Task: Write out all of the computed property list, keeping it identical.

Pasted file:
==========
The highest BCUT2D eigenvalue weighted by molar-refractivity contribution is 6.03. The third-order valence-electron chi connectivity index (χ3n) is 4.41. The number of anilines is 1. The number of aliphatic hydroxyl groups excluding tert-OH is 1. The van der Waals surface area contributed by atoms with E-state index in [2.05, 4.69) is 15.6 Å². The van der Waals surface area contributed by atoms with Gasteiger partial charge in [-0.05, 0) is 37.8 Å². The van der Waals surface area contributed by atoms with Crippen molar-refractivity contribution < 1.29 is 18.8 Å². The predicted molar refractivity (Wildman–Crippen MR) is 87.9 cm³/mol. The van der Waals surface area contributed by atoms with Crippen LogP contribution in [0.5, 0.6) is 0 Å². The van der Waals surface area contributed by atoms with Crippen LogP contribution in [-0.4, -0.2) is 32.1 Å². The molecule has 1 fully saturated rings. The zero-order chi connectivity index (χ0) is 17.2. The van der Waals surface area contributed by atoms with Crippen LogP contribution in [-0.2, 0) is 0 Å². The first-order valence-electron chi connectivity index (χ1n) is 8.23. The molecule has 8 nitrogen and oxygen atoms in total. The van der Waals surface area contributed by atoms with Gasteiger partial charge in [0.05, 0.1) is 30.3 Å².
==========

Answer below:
The highest BCUT2D eigenvalue weighted by molar-refractivity contribution is 6.03. The third-order valence-electron chi connectivity index (χ3n) is 4.41. The number of anilines is 1. The number of aliphatic hydroxyl groups excluding tert-OH is 1. The van der Waals surface area contributed by atoms with E-state index in [2.05, 4.69) is 15.6 Å². The van der Waals surface area contributed by atoms with Gasteiger partial charge in [-0.05, 0) is 37.8 Å². The van der Waals surface area contributed by atoms with Crippen molar-refractivity contribution < 1.29 is 18.8 Å². The predicted molar refractivity (Wildman–Crippen MR) is 87.9 cm³/mol. The van der Waals surface area contributed by atoms with Crippen LogP contribution in [0.5, 0.6) is 0 Å². The van der Waals surface area contributed by atoms with Crippen LogP contribution in [-0.4, -0.2) is 32.1 Å². The molecule has 1 fully saturated rings. The zero-order chi connectivity index (χ0) is 17.2. The van der Waals surface area contributed by atoms with Crippen LogP contribution in [-0.2, 0) is 0 Å². The first-order valence-electron chi connectivity index (χ1n) is 8.23. The molecule has 8 nitrogen and oxygen atoms in total. The van der Waals surface area contributed by atoms with Gasteiger partial charge in [0.05, 0.1) is 30.3 Å².